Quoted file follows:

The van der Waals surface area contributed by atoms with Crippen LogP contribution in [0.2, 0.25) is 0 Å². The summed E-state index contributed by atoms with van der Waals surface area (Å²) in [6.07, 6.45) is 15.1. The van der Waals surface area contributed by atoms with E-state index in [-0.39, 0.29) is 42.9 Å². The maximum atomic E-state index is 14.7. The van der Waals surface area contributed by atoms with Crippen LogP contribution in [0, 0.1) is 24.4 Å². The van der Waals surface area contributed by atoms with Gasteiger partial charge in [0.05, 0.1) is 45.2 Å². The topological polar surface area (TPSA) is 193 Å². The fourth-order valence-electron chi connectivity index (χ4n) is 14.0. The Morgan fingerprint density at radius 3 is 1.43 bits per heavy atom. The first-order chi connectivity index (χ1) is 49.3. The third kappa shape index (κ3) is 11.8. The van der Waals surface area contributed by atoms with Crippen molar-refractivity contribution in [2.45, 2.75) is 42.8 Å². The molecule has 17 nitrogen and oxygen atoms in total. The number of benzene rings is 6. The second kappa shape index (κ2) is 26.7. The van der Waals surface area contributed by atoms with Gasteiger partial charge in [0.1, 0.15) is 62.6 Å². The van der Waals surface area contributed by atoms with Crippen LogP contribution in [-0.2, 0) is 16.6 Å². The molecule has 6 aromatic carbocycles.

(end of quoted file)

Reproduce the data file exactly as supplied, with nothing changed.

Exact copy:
The van der Waals surface area contributed by atoms with Crippen LogP contribution in [0.2, 0.25) is 0 Å². The summed E-state index contributed by atoms with van der Waals surface area (Å²) in [6.07, 6.45) is 15.1. The van der Waals surface area contributed by atoms with E-state index in [-0.39, 0.29) is 42.9 Å². The maximum atomic E-state index is 14.7. The van der Waals surface area contributed by atoms with Crippen LogP contribution in [0, 0.1) is 24.4 Å². The van der Waals surface area contributed by atoms with Gasteiger partial charge in [0.05, 0.1) is 45.2 Å². The topological polar surface area (TPSA) is 193 Å². The fourth-order valence-electron chi connectivity index (χ4n) is 14.0. The Morgan fingerprint density at radius 3 is 1.43 bits per heavy atom. The first-order chi connectivity index (χ1) is 49.3. The third kappa shape index (κ3) is 11.8. The van der Waals surface area contributed by atoms with Crippen molar-refractivity contribution in [2.45, 2.75) is 42.8 Å². The molecule has 17 nitrogen and oxygen atoms in total. The number of benzene rings is 6. The second kappa shape index (κ2) is 26.7. The van der Waals surface area contributed by atoms with Gasteiger partial charge in [0.1, 0.15) is 62.6 Å². The van der Waals surface area contributed by atoms with Crippen LogP contribution in [-0.2, 0) is 16.6 Å². The molecule has 6 aromatic carbocycles.